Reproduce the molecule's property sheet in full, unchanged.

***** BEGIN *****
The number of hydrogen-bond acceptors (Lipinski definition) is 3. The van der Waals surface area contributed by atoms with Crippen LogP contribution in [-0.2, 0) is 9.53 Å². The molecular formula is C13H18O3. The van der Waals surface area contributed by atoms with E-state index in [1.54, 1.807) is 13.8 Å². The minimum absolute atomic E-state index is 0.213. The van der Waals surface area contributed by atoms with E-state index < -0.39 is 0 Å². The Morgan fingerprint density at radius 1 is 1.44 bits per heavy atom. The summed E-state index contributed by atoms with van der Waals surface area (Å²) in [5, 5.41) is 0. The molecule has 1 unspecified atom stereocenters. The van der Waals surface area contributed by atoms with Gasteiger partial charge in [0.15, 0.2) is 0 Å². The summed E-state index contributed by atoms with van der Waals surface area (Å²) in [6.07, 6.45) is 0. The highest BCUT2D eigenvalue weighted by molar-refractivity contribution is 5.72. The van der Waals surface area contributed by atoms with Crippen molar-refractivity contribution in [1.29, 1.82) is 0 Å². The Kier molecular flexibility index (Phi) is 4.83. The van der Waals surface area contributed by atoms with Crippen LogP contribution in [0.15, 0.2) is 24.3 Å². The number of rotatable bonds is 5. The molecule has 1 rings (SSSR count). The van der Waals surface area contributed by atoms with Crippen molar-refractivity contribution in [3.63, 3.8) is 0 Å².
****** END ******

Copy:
The number of hydrogen-bond acceptors (Lipinski definition) is 3. The van der Waals surface area contributed by atoms with Crippen LogP contribution in [-0.2, 0) is 9.53 Å². The molecular formula is C13H18O3. The van der Waals surface area contributed by atoms with E-state index in [1.54, 1.807) is 13.8 Å². The minimum absolute atomic E-state index is 0.213. The van der Waals surface area contributed by atoms with E-state index < -0.39 is 0 Å². The Morgan fingerprint density at radius 1 is 1.44 bits per heavy atom. The summed E-state index contributed by atoms with van der Waals surface area (Å²) in [5, 5.41) is 0. The molecule has 1 unspecified atom stereocenters. The van der Waals surface area contributed by atoms with Gasteiger partial charge in [0.15, 0.2) is 0 Å². The summed E-state index contributed by atoms with van der Waals surface area (Å²) in [6.07, 6.45) is 0. The highest BCUT2D eigenvalue weighted by molar-refractivity contribution is 5.72. The van der Waals surface area contributed by atoms with Crippen molar-refractivity contribution in [1.29, 1.82) is 0 Å². The Kier molecular flexibility index (Phi) is 4.83. The van der Waals surface area contributed by atoms with Crippen LogP contribution in [0.15, 0.2) is 24.3 Å². The number of rotatable bonds is 5. The molecule has 1 rings (SSSR count). The van der Waals surface area contributed by atoms with Crippen molar-refractivity contribution in [3.63, 3.8) is 0 Å².